Thailand protest numbers dwindle
Anti-government protesters have vowed to maintain their campaign to unseat Thai Prime Minister Yingluck Shinawatra despite dwindling numbers on the streets and a first tentative move by police against sites they are occupying in Bangkok.
Riot police reclaimed a thoroughfare in the capital's government district on Friday without resistance, but backed off from confrontation elsewhere in the city and made no move against the largest protest sites at intersections in the main shopping and business areas.
"Our mission is still going on, which is to reform the country," Ekkanat Promphan, the protesters' spokesman, told reporters.
"All protest site are still occupied by us and we will still continue our activity during the weekend."
The protesters view Yingluck as a proxy for her elder brother, Thaksin Shinawatra, a self-exiled former prime minister who clashed with the establishment before he was overthrown by the army in 2006.
They are demanding that Yingluck makes way for an appointed "people's council" to overhaul the political system and rid it of the influence of Thaksin, a telecoms billionaire they accused of using taxpayer money to buy votes with populist giveaways.
Riot police lined up on Saturday near a protest site at a government complex in north Bangkok, scene of a tense stand-off on Friday morning, but made no attempt to move in.
National Security Council Chief Paradorn Pattanathabutr said later that the authorities had called off the operation and were hoping to hold talks with the local protest leader at the site, a Buddhist monk, on Sunday.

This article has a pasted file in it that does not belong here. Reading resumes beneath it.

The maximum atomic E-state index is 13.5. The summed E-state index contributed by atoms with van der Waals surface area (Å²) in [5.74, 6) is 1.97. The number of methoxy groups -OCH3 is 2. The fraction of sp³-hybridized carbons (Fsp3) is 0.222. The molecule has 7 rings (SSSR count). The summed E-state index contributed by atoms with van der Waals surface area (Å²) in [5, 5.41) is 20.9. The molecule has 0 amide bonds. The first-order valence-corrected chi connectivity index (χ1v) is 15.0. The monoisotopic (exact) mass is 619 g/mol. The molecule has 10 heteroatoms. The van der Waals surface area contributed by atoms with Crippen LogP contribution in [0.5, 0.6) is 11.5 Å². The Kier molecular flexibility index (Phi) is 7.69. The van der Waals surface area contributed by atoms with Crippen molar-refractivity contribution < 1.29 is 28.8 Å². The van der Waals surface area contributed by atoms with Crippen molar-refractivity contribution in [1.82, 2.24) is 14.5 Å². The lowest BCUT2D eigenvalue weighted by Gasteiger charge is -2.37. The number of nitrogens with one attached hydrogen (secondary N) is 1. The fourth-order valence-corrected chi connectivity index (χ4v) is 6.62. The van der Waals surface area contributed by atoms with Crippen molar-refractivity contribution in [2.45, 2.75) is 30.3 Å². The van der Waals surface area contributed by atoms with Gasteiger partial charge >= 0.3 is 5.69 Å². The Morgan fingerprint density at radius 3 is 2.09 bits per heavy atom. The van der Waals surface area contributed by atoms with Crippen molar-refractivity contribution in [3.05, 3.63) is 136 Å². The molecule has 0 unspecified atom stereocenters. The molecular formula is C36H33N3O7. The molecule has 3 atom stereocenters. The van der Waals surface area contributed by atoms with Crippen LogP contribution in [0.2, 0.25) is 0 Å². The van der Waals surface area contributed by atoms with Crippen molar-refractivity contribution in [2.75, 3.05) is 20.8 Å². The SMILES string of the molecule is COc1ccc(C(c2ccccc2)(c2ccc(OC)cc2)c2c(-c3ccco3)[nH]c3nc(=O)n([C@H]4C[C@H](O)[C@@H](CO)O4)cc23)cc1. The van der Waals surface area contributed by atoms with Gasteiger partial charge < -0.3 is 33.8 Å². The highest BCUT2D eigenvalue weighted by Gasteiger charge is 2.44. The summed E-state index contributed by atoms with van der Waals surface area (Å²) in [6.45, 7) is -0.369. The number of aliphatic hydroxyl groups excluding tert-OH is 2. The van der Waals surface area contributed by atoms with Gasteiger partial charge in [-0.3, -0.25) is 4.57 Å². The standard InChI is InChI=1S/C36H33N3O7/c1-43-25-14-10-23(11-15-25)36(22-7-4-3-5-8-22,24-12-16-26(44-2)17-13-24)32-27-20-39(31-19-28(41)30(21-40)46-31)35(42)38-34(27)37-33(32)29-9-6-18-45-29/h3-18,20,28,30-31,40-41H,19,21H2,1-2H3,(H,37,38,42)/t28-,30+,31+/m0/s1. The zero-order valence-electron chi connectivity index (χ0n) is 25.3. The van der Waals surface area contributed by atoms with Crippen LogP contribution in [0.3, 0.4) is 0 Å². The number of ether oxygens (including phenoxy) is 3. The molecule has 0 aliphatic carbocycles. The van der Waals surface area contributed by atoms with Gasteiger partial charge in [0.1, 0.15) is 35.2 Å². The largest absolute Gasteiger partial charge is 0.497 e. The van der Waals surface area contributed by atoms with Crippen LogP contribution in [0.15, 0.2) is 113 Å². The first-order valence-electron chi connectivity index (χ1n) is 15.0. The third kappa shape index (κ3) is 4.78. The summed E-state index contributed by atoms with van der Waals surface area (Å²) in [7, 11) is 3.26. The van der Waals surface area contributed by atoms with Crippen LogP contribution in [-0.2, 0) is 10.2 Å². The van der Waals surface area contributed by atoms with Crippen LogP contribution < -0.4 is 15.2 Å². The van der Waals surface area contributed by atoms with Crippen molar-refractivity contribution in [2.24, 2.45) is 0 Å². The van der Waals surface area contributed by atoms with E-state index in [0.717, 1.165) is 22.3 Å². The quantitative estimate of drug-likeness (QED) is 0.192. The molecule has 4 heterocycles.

"We have already called off the plan to reclaim the site since there were several factors that could disrupt the operation," Paradorn told reporters.
"Moreover, police who were working at the...site told me that they are trying to persuade the monk to sit down and talk again tomorrow."
Tarit Pengdith, chief of the Department of Special Investigation, Thailand's equivalent of the FBI, told a news conference that protesters would not be dispersed by force.
BITTER EIGHT-YEAR CONFLICT
The protests, which began in November, are the latest round in a bitter eight-year conflict broadly pitting the Bangkok-based middle-class and royalist establishment against the mostly rural supporters of the Shinawatras in the north and northeast.
Haunted by memories of a bloody 2010 crackdown by a previous administration that killed dozens of pro-Thaksin "red shirt" activists and anxious to avoid giving the coup-prone military a reason to intervene, the government has largely avoided confrontation.
Despite that, 11 people have been killed and hundreds hurt in sporadic clashes. The past week has been quiet with most protest sites dotted around Bangkok thinly attended during the day.
Although the protests have failed in their aim to "Shutdown Bangkok", they have disrupted normal government and business, with Yingluck forced to vacate her Government House offices in January and hotels reporting occupancy rates down sharply.
They also prevented voting in parts of the country in a Feb. 2 election, resulting in Yingluck remaining in office but heading of an enfeebled caretaker government until polling can be completed.
The spending constraints placed on the caretaker government have exacerbated the problems faced by Yingluck's flagship rice subsidy programme, which helped her win power in 2011, with farmers staging protests after not being paid for months.
In a sign those funding strains might be easing a little, a senior official said that the government would start paying farmers next week after tendering to sell some of the country's huge rice stockpiles last week.
"We will open tenders more often in a bid to get more money to pay farmers," Surakak Riankrul, head of the Department of Foreign Trade, told Reuters.